Value factors in the perception of magnitude

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    Au cours de l'expost, j'ai montr6 au moyen de projections quelques cas d'une perception de solides s'~tablissant presqu'imn~diatement et d'objets de la vie courante, o~ l'envers des choses volumineuses est donn~ assez auto- matiquement, si l'on se pr~occupe de cet aspect. J'ai aussi montr~ quelques cas o~ la donnte ph~nom~nale pr~sente un aspect tridimensionnel, le champ de l'espace ambiant semblant comporter l'aspect ant~rieur d'une structLre assez nette et l'envers d'un solide qui demeure plus vague.

    J'ai montr6 en outre des cas de facteurs dynamiques s'attachant et sc m~lant k la perception. Pcut-~e faudrait-il parler pluttt d'un cours pheno- menal sp~q.fique, poss&lant des trai~s de la perception et des traits de la solution d'un probl/~me.

    Pourvu que les observateurs aient ,.te motives/t ce sujet, ce qui apparait comme un obstacle/~ la perception (ie renvers dans le cas sus-dit entraine ie d~sir de la solution totale et implique, en outre, des besoins subordonr.~s /~ celui-ci, donnant lieu ~t la recherche de solutions provisoires et n~cessaires pour la solution finale. Ainsi une perception de solides ~ peu pros neuve est n~e en beaucoup de cas.

    Outre ces constatations, j'ai parI~ de deux mgthodes exp~rimentales propres A provoquer un changement de la motivation des observateurs qui centrent leur attention sur la face post~rieure et par cons~luent invisibte d'objets solides et j'ai rep~du compte des r~sultats phinom~naux ob~em:s dans ces conditions.


    Jo~ "NSZN, M., An intrc, ductory study of voluminal form perception. Nord. Psykol., Monogr,, 1954, No. 5.

    , The experienced continuations of some three-dimensional for'ns. Acta Psychol. 1957, Xlil, 1-26.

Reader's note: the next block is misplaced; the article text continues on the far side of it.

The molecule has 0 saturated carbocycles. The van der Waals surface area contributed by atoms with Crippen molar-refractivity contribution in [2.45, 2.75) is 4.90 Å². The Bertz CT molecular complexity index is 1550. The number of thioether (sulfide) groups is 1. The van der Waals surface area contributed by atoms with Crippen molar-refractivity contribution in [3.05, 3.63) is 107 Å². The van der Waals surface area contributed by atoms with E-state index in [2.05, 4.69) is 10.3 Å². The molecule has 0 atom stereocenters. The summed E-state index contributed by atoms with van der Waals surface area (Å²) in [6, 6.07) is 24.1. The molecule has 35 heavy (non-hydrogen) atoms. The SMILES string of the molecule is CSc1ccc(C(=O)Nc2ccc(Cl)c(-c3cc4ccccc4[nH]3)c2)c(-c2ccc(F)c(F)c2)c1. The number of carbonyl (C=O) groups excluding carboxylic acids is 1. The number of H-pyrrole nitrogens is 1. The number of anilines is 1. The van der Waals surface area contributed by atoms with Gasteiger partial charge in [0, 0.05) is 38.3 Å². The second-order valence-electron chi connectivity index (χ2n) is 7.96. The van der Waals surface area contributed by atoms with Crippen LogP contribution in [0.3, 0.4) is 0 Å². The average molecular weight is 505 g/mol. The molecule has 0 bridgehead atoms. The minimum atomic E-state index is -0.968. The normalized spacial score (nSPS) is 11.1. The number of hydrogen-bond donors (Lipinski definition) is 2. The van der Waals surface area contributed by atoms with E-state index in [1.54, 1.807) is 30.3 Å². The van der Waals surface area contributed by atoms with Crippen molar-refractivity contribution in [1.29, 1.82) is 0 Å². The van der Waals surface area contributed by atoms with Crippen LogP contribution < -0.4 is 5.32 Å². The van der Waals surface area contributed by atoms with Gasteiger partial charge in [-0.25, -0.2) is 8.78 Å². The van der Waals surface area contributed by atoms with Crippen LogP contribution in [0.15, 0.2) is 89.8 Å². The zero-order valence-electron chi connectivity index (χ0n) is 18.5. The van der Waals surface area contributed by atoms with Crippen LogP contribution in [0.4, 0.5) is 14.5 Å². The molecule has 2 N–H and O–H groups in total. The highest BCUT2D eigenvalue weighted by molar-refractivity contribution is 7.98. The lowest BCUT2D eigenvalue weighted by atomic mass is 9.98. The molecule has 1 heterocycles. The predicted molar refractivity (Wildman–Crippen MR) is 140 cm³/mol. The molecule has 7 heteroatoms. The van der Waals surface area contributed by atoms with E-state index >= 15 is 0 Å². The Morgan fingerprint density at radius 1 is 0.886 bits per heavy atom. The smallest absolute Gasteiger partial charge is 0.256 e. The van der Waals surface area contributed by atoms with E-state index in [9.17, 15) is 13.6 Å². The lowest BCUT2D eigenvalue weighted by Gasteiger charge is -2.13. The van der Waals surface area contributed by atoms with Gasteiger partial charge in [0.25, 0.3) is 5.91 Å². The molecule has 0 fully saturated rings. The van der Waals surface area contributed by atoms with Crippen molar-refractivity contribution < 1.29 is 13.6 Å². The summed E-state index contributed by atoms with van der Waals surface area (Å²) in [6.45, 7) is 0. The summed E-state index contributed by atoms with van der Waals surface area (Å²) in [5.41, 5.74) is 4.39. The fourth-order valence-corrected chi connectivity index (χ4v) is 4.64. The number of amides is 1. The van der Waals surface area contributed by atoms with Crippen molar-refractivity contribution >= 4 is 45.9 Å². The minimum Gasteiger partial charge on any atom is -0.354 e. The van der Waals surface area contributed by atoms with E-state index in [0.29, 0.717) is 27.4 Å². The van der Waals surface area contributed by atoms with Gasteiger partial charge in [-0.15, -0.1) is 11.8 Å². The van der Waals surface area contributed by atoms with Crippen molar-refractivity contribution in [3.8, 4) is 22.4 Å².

(Oxford University, Oxford, England)

    Evidence for the existence of shifts in judgments of magnitude due to motivational or value variables is fairly satisfactory. Experiments on over- estimation can be divided into two groups: those concerned with the p hysi- cal dimensions of the stimuli which are relevant to the differences in value

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    between them; and tltose concerned with physical properties of the stim~i which are in no app;trent way related to the value of the stimuli. Reports of negative results often originated from this second group.

    The "relevant" experiments on ov,.-r-estimation dealt with series of sti- muli which varied concurrently in a~ least two dimensions: the physical, and the "dimension'" of value. This s~:rial nature of the arrangement of sti- muli has not sufficiently been taken into account, especially in view of the evidence concerning the effects that all elements of a series, present or absent, have on quarttitative judgments of its individual members. A conver- sion of the data from several experiments on coins shows that in the "value" series the differences in size between the stimuli tended to be more accen- tuated than the objectively id, ~ticel differences between the stimuli in "neutral" series. Similar resul~s have been obtained in some experiments on weights recently completed by the author.

    This would accoutnt for some apparent contradictions in the results of vetrious experiment,q on over-estime:tion, and would provide at least a partial explanation of the phenomenon. As I have tried to show elsewhere, :~e positive ~xnd negative results from experiments on over-estimation

    which dealt bo~h with "relevant" ~nd "irrelevant" physical dimensions, c~tn often be predicted with the he]p of some extensions of the present argument.